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As we approach the launch of a new round of consoles from Microsoft and Sony in holiday 2020, those of us who enjoy discussing the hobby of video games are all bracing for the inevitable, corresponding rise in online chest-thumping and trolling from die-hard devotees of both companies. But this time around, things can be different: thanks to the long-overdue arrival of cross-play between PlayStation, Xbox, PC, and Switch players in certain games, there’s a real opportunity to channel that mean-spirited Console Warrior energy into something good and fun for everybody.
Imagine Microsoft, Sony, and Nintendo actively rallying their fans to play, say, Rocket League or Fortnite during the following week and opt into platform-based matchmaking so they can wave the flag for their teams by scoring victories in a given game mode. (PC gamers don’t have a corporate overlord, but have never been shy about showing up to an opportunity to demonstrate superiority.) Or, in the forthcoming Call of Duty: Modern Warfare, it could be the Blue Team vs the Green Team, with PlayStation and Xbox logos emblazoned on their military fatigues. Who will win? How will the platform owners reward the winners and incentivize the losers to fight harder next time? Is hiring pro gamers to turn the tide of battle off-limits? We’d find out!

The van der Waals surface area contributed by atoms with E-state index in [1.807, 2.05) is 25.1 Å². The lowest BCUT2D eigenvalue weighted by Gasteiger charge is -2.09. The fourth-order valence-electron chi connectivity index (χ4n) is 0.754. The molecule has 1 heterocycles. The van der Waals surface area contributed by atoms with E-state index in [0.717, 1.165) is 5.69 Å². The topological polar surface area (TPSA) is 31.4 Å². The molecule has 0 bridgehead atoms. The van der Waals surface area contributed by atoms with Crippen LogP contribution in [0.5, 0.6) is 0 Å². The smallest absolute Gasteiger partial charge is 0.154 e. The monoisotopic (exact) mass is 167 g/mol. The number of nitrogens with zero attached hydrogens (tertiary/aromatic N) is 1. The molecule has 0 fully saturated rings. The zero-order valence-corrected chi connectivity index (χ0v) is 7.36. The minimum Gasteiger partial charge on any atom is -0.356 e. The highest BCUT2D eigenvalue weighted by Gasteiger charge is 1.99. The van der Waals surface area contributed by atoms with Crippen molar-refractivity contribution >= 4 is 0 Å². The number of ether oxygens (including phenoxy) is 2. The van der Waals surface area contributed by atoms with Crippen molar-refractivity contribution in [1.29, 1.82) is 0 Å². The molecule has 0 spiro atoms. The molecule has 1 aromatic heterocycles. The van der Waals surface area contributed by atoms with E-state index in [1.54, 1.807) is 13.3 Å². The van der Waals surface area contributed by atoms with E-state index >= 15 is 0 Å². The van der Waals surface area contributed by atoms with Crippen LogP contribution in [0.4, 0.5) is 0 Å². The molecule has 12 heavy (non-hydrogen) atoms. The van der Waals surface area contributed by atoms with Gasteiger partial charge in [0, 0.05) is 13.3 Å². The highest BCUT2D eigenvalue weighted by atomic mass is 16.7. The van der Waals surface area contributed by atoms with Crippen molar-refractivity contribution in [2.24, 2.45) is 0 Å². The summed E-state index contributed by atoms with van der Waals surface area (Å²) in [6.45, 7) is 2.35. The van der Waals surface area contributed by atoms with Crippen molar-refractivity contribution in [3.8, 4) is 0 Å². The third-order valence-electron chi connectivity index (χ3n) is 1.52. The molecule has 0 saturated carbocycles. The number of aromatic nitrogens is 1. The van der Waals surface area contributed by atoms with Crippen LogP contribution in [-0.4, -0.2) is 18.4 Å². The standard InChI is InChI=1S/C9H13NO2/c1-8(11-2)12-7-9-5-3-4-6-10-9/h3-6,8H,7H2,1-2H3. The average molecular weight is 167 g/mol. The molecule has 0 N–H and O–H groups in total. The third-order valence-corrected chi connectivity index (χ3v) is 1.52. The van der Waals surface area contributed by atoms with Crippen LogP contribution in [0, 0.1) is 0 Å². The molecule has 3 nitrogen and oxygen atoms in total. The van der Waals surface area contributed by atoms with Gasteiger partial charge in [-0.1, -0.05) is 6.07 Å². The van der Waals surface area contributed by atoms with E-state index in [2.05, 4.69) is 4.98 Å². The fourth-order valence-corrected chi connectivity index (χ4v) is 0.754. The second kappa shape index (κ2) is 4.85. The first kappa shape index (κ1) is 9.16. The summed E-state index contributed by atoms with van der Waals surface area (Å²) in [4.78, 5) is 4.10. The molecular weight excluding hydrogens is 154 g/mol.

This could let overzealous fans advocate for their gaming hardware of choice with awesome and intense in-game actions instead of petty bickering, slap-fighting, and trolling in comment sections. Whenever we see people calling each other “Xbots” or “Ponies” over resolution and frame rate differences, we can tell them to stop wasting everybody’s time and settle it on the battlefield.
Just like that, a nasty exchange of insults turns into an in-game rivalry where everybody’s having fun instead of getting angry. I mean, I’m sure there’d still be insults, but that’s pretty standard for online multiplayer gaming. Turning the competition between platforms from a blood feud into something more like joining a sports team would be a big improvement.
Would PC players have an advantage in any such battle in games where precise aiming matters? Absolutely. But when you know the playing field isn’t level you can tilt it in other ways, like limiting the PC side to have fewer players or adjusting the matchmaking to pair higher-rated console players against weaker mouse and keyboard teams. It just takes a little imagination and putting your thumb on the scale in the right way to make a lopsided battle fun for everybody.
Arguably, dividing players by platform is contrary to the unifying spirit of cross-play, where everyone is at last swimming in the same community pool. But as long as there are multiple gaming devices to choose from there will be sides to pick and clubs within that larger online group, and friendly competition between them is the kind of good-natured platform war I can actually get behind.
Dan Stapleton is IGN’s Reviews Editor. You can follow him on Twitter for a steady stream of grammar rants, dumb jokes, and nerdy gaming takes.